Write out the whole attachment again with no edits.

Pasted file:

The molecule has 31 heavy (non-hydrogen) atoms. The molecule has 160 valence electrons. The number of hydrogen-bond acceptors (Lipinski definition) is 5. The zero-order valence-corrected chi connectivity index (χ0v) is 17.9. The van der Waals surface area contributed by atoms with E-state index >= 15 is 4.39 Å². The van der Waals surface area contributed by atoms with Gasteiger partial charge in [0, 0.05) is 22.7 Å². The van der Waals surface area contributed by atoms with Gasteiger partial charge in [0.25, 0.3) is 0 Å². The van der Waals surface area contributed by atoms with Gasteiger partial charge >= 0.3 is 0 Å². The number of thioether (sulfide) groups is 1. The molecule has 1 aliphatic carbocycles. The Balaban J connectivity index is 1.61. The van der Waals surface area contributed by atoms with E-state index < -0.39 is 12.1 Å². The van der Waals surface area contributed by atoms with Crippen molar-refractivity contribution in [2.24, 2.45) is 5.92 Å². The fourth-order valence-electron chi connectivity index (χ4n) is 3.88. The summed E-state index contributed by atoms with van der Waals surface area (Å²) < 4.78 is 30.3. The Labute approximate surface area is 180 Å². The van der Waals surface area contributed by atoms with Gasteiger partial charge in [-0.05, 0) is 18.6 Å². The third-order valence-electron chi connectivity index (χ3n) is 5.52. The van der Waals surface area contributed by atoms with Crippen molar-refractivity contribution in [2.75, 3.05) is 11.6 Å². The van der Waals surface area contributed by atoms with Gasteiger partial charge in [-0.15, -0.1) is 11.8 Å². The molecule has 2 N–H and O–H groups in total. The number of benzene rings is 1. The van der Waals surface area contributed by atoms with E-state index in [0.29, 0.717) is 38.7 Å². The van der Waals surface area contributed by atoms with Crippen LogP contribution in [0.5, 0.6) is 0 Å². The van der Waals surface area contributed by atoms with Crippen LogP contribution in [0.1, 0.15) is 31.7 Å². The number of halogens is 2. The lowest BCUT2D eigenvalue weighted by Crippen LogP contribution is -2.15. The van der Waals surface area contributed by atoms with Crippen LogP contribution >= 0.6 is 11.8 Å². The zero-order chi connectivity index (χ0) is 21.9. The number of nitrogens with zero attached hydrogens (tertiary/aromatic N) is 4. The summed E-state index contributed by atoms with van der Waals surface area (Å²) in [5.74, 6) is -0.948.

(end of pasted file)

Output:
The molecule has 31 heavy (non-hydrogen) atoms. The molecule has 160 valence electrons. The number of hydrogen-bond acceptors (Lipinski definition) is 5. The zero-order valence-corrected chi connectivity index (χ0v) is 17.9. The van der Waals surface area contributed by atoms with E-state index >= 15 is 4.39 Å². The van der Waals surface area contributed by atoms with Gasteiger partial charge in [0, 0.05) is 22.7 Å². The van der Waals surface area contributed by atoms with Gasteiger partial charge in [0.25, 0.3) is 0 Å². The van der Waals surface area contributed by atoms with Gasteiger partial charge >= 0.3 is 0 Å². The number of thioether (sulfide) groups is 1. The molecule has 1 aliphatic carbocycles. The Balaban J connectivity index is 1.61. The van der Waals surface area contributed by atoms with E-state index < -0.39 is 12.1 Å². The van der Waals surface area contributed by atoms with Crippen molar-refractivity contribution in [2.24, 2.45) is 5.92 Å². The fourth-order valence-electron chi connectivity index (χ4n) is 3.88. The summed E-state index contributed by atoms with van der Waals surface area (Å²) < 4.78 is 30.3. The Labute approximate surface area is 180 Å². The van der Waals surface area contributed by atoms with Gasteiger partial charge in [-0.05, 0) is 18.6 Å². The third-order valence-electron chi connectivity index (χ3n) is 5.52. The van der Waals surface area contributed by atoms with Crippen molar-refractivity contribution in [2.75, 3.05) is 11.6 Å². The van der Waals surface area contributed by atoms with Gasteiger partial charge in [-0.15, -0.1) is 11.8 Å². The molecule has 2 N–H and O–H groups in total. The number of benzene rings is 1. The van der Waals surface area contributed by atoms with E-state index in [0.29, 0.717) is 38.7 Å². The van der Waals surface area contributed by atoms with Crippen LogP contribution in [0.5, 0.6) is 0 Å². The van der Waals surface area contributed by atoms with Crippen LogP contribution in [0.1, 0.15) is 31.7 Å². The number of halogens is 2. The lowest BCUT2D eigenvalue weighted by Crippen LogP contribution is -2.15. The van der Waals surface area contributed by atoms with Crippen LogP contribution >= 0.6 is 11.8 Å². The zero-order chi connectivity index (χ0) is 21.9. The number of nitrogens with zero attached hydrogens (tertiary/aromatic N) is 4. The summed E-state index contributed by atoms with van der Waals surface area (Å²) in [5.74, 6) is -0.948.